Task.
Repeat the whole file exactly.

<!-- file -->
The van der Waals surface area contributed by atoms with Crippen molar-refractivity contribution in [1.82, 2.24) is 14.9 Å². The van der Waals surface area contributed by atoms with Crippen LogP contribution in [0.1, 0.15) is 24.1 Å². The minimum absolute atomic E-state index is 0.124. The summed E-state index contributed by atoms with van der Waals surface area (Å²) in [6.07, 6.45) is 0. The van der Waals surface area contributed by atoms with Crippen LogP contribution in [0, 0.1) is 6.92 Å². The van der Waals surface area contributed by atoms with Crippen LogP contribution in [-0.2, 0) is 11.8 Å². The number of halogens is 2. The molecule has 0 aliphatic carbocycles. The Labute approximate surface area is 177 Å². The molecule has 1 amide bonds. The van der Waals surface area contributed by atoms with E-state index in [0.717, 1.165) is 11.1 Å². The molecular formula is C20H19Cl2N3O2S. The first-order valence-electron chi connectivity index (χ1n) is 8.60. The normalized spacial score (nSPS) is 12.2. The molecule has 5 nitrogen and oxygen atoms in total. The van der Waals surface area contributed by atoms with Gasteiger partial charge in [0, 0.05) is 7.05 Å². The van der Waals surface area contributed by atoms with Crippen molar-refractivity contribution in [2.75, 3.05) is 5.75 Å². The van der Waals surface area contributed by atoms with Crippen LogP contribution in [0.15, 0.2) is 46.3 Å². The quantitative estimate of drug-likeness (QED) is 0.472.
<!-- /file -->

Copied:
The van der Waals surface area contributed by atoms with Crippen molar-refractivity contribution in [1.82, 2.24) is 14.9 Å². The van der Waals surface area contributed by atoms with Crippen LogP contribution in [0.1, 0.15) is 24.1 Å². The minimum absolute atomic E-state index is 0.124. The summed E-state index contributed by atoms with van der Waals surface area (Å²) in [6.07, 6.45) is 0. The van der Waals surface area contributed by atoms with Crippen LogP contribution in [0, 0.1) is 6.92 Å². The van der Waals surface area contributed by atoms with Crippen LogP contribution in [-0.2, 0) is 11.8 Å². The number of halogens is 2. The molecule has 0 aliphatic carbocycles. The Labute approximate surface area is 177 Å². The molecule has 1 amide bonds. The van der Waals surface area contributed by atoms with E-state index in [0.717, 1.165) is 11.1 Å². The molecular formula is C20H19Cl2N3O2S. The first-order valence-electron chi connectivity index (χ1n) is 8.60. The normalized spacial score (nSPS) is 12.2. The molecule has 5 nitrogen and oxygen atoms in total. The van der Waals surface area contributed by atoms with Gasteiger partial charge in [0, 0.05) is 7.05 Å². The van der Waals surface area contributed by atoms with Crippen molar-refractivity contribution in [2.75, 3.05) is 5.75 Å². The van der Waals surface area contributed by atoms with Crippen LogP contribution in [0.15, 0.2) is 46.3 Å². The quantitative estimate of drug-likeness (QED) is 0.472.